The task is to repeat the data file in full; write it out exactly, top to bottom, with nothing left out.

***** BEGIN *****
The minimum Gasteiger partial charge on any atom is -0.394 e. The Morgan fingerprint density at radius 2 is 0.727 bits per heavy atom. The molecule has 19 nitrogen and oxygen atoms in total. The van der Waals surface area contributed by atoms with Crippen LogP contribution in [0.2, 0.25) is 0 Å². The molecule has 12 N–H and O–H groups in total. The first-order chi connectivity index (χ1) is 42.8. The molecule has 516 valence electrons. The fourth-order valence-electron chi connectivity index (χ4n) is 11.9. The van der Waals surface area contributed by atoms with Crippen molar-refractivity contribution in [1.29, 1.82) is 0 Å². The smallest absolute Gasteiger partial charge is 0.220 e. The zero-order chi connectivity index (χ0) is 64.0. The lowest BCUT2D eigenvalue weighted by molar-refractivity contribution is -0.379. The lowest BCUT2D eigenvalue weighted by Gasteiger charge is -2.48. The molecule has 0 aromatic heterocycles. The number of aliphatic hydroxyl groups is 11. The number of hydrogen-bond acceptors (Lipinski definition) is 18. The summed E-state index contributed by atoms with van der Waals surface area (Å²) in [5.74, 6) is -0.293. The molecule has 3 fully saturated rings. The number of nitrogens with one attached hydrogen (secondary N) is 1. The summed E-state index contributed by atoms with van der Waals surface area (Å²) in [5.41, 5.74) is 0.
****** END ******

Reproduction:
The minimum Gasteiger partial charge on any atom is -0.394 e. The Morgan fingerprint density at radius 2 is 0.727 bits per heavy atom. The molecule has 19 nitrogen and oxygen atoms in total. The van der Waals surface area contributed by atoms with Crippen LogP contribution in [0.2, 0.25) is 0 Å². The molecule has 12 N–H and O–H groups in total. The first-order chi connectivity index (χ1) is 42.8. The molecule has 516 valence electrons. The fourth-order valence-electron chi connectivity index (χ4n) is 11.9. The van der Waals surface area contributed by atoms with Crippen molar-refractivity contribution in [1.29, 1.82) is 0 Å². The smallest absolute Gasteiger partial charge is 0.220 e. The zero-order chi connectivity index (χ0) is 64.0. The lowest BCUT2D eigenvalue weighted by molar-refractivity contribution is -0.379. The lowest BCUT2D eigenvalue weighted by Gasteiger charge is -2.48. The molecule has 0 aromatic heterocycles. The number of aliphatic hydroxyl groups is 11. The number of hydrogen-bond acceptors (Lipinski definition) is 18. The summed E-state index contributed by atoms with van der Waals surface area (Å²) in [5.74, 6) is -0.293. The molecule has 3 fully saturated rings. The number of nitrogens with one attached hydrogen (secondary N) is 1. The summed E-state index contributed by atoms with van der Waals surface area (Å²) in [5.41, 5.74) is 0.